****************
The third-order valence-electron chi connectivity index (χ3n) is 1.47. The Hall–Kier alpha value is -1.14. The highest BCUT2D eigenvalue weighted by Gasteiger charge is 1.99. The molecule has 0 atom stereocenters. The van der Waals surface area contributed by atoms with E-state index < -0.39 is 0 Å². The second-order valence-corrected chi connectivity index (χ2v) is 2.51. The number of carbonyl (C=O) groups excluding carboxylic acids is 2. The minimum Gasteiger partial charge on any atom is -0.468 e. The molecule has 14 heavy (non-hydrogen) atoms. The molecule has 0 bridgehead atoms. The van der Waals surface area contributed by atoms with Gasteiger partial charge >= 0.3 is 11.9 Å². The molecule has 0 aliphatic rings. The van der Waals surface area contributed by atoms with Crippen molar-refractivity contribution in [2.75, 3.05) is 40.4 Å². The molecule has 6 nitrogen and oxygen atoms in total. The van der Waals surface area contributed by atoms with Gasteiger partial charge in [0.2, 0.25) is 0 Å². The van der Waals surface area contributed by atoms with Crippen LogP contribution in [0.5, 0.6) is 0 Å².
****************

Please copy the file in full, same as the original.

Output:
The third-order valence-electron chi connectivity index (χ3n) is 1.47. The Hall–Kier alpha value is -1.14. The highest BCUT2D eigenvalue weighted by Gasteiger charge is 1.99. The molecule has 0 atom stereocenters. The van der Waals surface area contributed by atoms with E-state index < -0.39 is 0 Å². The second-order valence-corrected chi connectivity index (χ2v) is 2.51. The number of carbonyl (C=O) groups excluding carboxylic acids is 2. The minimum Gasteiger partial charge on any atom is -0.468 e. The molecule has 14 heavy (non-hydrogen) atoms. The molecule has 0 bridgehead atoms. The van der Waals surface area contributed by atoms with Gasteiger partial charge >= 0.3 is 11.9 Å². The molecule has 0 aliphatic rings. The van der Waals surface area contributed by atoms with Crippen molar-refractivity contribution in [2.75, 3.05) is 40.4 Å². The molecule has 6 nitrogen and oxygen atoms in total. The van der Waals surface area contributed by atoms with Gasteiger partial charge in [0.2, 0.25) is 0 Å². The van der Waals surface area contributed by atoms with Crippen LogP contribution in [0.5, 0.6) is 0 Å².